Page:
Patho Patho #95

Question

When teaching about causes of deep vein thrombosis, the nurse would include:

Answers

  1. Arterial stasis, hypercoagulability, and arterial wall injury
    • Rationale:

      This answer choice is not correct because DVT is a venous, not an arterial issue.

  2. Myocardial infarction, stroke, and prolonged sitting
    • Rationale:

      This answer choice is not correct. Myocardial infarction and stroke result from blockage of a coronary artery. While prolonged sitting can contribute to DVT, the answer choice that addresses each area of Virchow’s triad is the most correct.

  3. Venous stasis, hypercoagulability, and venous wall injury
    • Rationale:

      This answer is correct because these three factors combine to form Virchow’s triad. Virchow’s triad addresses all factors which contribute to DVT formation.

  4. Motor vehicle accident and prolonged bed rest
    • Rationale:

      This answer choice is not correct because it does not address all the areas that may contribute to DVT formation.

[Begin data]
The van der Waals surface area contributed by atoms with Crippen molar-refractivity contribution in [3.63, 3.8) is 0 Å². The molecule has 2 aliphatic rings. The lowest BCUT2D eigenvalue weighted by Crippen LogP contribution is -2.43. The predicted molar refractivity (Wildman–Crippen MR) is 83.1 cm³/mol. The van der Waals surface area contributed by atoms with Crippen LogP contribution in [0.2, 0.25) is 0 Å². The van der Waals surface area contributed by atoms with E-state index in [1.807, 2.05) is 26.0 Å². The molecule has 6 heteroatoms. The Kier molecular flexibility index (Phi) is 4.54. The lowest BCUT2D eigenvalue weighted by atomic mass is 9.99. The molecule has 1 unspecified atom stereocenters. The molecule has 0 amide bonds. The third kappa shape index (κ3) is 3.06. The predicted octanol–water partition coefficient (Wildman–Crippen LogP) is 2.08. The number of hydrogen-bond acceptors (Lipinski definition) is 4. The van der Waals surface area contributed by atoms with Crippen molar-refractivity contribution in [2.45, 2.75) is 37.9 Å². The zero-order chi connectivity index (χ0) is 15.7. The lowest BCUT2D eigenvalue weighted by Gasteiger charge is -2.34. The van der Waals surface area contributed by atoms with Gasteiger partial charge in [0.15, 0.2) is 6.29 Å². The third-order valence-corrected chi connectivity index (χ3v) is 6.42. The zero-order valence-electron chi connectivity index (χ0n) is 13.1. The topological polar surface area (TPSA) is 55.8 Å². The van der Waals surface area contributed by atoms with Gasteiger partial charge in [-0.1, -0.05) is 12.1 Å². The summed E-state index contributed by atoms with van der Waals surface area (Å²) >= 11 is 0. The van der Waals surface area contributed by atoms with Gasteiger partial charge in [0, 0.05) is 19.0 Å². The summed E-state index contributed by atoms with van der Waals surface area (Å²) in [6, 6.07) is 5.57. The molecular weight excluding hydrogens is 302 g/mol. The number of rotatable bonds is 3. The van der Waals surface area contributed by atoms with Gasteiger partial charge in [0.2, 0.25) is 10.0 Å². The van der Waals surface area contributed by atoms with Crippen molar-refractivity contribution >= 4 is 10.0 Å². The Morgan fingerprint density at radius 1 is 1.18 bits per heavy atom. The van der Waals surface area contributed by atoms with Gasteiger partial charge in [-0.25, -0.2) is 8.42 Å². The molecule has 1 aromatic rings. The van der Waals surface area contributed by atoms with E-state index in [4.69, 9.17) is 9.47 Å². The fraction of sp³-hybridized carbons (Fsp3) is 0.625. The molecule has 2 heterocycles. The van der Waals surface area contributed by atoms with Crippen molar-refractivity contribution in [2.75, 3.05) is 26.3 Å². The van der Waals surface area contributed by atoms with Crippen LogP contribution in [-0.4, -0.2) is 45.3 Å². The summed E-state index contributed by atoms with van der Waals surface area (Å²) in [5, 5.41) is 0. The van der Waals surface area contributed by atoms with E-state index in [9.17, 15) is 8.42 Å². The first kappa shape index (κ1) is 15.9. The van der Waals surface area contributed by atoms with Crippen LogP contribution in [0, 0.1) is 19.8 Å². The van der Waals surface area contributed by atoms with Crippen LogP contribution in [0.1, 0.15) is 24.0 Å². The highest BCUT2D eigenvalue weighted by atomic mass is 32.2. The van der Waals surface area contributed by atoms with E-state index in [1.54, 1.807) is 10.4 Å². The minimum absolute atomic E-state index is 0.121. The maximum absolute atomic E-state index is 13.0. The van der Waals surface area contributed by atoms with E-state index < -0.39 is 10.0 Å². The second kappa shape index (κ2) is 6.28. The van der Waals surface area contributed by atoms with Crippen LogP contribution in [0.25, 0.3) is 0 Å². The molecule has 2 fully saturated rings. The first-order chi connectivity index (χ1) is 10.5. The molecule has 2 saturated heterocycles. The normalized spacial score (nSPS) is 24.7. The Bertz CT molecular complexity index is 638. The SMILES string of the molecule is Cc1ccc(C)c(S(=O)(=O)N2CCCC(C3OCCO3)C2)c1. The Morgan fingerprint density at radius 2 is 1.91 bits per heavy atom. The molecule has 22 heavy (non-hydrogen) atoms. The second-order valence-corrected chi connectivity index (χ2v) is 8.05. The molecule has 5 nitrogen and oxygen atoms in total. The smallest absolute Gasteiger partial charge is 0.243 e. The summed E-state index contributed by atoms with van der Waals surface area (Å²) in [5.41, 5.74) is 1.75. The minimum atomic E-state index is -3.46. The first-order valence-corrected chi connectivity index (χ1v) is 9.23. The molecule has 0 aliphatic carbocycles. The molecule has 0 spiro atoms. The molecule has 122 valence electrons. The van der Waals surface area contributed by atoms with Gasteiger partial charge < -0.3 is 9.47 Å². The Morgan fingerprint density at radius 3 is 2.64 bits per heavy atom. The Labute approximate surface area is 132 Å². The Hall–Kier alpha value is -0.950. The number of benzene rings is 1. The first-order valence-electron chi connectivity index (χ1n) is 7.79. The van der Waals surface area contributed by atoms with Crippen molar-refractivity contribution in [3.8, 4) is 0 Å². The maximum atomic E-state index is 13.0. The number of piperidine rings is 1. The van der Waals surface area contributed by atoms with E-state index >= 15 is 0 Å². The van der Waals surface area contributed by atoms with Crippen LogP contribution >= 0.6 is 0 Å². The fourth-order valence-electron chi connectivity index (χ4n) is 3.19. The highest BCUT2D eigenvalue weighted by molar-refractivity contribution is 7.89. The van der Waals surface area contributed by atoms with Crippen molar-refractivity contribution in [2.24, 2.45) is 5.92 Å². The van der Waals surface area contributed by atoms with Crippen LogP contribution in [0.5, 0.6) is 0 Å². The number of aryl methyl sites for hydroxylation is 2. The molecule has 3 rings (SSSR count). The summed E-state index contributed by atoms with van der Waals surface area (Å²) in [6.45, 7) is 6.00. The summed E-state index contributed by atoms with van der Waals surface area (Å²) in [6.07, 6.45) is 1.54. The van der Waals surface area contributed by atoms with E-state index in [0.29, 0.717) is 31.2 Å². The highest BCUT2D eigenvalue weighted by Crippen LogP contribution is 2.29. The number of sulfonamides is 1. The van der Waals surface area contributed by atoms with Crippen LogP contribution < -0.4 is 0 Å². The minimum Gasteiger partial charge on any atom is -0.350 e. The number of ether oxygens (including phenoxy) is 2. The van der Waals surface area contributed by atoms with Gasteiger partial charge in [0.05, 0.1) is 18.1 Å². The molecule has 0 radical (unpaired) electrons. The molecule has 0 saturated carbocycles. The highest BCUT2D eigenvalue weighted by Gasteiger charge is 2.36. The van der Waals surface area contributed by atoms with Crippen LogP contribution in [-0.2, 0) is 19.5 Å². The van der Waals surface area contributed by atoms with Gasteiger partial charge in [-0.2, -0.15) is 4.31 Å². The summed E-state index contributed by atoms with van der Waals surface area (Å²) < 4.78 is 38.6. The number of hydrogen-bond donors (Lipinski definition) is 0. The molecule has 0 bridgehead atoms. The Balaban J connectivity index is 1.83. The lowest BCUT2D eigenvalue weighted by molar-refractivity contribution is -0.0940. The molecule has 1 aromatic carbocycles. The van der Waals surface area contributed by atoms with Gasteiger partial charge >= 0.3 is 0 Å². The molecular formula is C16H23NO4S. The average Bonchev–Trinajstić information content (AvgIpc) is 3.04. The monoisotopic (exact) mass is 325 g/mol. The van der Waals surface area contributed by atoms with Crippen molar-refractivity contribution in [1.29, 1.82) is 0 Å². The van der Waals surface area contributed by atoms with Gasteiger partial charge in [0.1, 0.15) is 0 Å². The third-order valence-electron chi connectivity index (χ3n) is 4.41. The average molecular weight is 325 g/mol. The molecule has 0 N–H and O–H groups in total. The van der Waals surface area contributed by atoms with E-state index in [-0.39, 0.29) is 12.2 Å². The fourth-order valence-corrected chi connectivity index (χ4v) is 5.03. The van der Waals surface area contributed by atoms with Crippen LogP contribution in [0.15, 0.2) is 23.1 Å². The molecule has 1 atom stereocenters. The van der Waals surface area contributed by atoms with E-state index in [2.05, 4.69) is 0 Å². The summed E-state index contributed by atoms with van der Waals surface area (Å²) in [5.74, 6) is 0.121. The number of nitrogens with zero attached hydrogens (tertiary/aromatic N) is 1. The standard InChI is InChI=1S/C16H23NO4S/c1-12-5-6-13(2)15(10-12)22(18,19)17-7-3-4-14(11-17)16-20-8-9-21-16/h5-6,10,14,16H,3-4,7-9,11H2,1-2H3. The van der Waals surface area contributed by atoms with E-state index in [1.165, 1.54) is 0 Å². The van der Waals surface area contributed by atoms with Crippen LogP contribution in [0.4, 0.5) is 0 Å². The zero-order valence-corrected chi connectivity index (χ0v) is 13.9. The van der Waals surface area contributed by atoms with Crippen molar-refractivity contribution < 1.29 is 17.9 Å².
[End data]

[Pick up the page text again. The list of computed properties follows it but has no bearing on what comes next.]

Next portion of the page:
Overview

The focus of this question is asking the nurse to identify the most appropriate teaching regarding underlying etiologies for development of deep vein thrombosis (DVT). There are three broad categories of factors that contribute to DVT which are collectively referred to as Virchow’s triad. These three factors are venous stasis, hypercoagulability, and/ or venous wall injury.

Explanation

Learning Outcomes

Virchow’s triad is an extremely important concept when examining the underlying causes for the development of DVT. The three factors included within Virchow’s triad are venous stasis, hypercoagulability, and venous wall injury. The most common contributor to venous stasis is immobility. Hypercoagulability often results when clients have cancer. Venous wall injury occurs following trauma.

Test Taking Tip

Virchow’s triad is a broad term addressing all potential causes of DVT. It is an umbrella concept for all the issues that could potentially cause venous stasis, hypercoagulability and/or venous wall injury.

Video Rationale